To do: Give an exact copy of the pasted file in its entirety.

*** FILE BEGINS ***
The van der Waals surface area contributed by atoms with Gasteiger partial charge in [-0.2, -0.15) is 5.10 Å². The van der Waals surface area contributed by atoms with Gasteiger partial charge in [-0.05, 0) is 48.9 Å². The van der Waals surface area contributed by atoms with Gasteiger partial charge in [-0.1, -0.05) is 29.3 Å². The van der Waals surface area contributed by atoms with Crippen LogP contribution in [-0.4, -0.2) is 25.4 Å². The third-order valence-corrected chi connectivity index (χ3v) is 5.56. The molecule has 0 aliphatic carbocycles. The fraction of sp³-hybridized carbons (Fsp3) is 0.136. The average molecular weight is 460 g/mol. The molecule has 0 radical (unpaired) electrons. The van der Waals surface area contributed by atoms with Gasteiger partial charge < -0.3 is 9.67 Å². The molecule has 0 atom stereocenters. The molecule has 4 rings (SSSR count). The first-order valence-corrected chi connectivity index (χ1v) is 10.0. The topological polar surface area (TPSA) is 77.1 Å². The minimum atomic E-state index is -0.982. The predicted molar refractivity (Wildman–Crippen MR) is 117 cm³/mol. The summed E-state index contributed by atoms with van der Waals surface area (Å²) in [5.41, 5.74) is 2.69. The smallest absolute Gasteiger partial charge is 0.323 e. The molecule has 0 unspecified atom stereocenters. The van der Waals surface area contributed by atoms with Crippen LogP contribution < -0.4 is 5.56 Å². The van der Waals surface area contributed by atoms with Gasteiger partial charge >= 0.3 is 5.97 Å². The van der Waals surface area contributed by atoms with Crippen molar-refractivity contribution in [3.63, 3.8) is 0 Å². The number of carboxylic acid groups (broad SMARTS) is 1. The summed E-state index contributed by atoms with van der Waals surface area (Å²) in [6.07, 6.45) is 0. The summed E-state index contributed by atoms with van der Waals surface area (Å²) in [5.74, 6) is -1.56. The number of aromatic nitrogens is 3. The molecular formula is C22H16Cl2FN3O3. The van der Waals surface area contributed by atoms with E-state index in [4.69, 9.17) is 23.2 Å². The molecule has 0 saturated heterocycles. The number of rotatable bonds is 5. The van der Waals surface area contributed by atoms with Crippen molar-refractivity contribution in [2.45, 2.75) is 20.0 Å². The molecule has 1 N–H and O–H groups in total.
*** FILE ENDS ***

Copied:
The van der Waals surface area contributed by atoms with Gasteiger partial charge in [-0.2, -0.15) is 5.10 Å². The van der Waals surface area contributed by atoms with Gasteiger partial charge in [-0.05, 0) is 48.9 Å². The van der Waals surface area contributed by atoms with Gasteiger partial charge in [-0.1, -0.05) is 29.3 Å². The van der Waals surface area contributed by atoms with Crippen LogP contribution in [-0.4, -0.2) is 25.4 Å². The third-order valence-corrected chi connectivity index (χ3v) is 5.56. The molecule has 0 aliphatic carbocycles. The fraction of sp³-hybridized carbons (Fsp3) is 0.136. The average molecular weight is 460 g/mol. The molecule has 0 radical (unpaired) electrons. The van der Waals surface area contributed by atoms with Gasteiger partial charge < -0.3 is 9.67 Å². The molecule has 0 atom stereocenters. The molecule has 4 rings (SSSR count). The first-order valence-corrected chi connectivity index (χ1v) is 10.0. The topological polar surface area (TPSA) is 77.1 Å². The minimum atomic E-state index is -0.982. The predicted molar refractivity (Wildman–Crippen MR) is 117 cm³/mol. The summed E-state index contributed by atoms with van der Waals surface area (Å²) in [5.41, 5.74) is 2.69. The smallest absolute Gasteiger partial charge is 0.323 e. The molecule has 0 unspecified atom stereocenters. The van der Waals surface area contributed by atoms with Crippen LogP contribution < -0.4 is 5.56 Å². The van der Waals surface area contributed by atoms with Gasteiger partial charge >= 0.3 is 5.97 Å². The van der Waals surface area contributed by atoms with Crippen molar-refractivity contribution in [3.63, 3.8) is 0 Å². The number of carboxylic acid groups (broad SMARTS) is 1. The summed E-state index contributed by atoms with van der Waals surface area (Å²) in [6.07, 6.45) is 0. The summed E-state index contributed by atoms with van der Waals surface area (Å²) in [5.74, 6) is -1.56. The number of aromatic nitrogens is 3. The molecular formula is C22H16Cl2FN3O3. The van der Waals surface area contributed by atoms with E-state index in [4.69, 9.17) is 23.2 Å². The molecule has 0 saturated heterocycles. The number of rotatable bonds is 5. The van der Waals surface area contributed by atoms with Crippen molar-refractivity contribution in [2.45, 2.75) is 20.0 Å². The molecule has 1 N–H and O–H groups in total.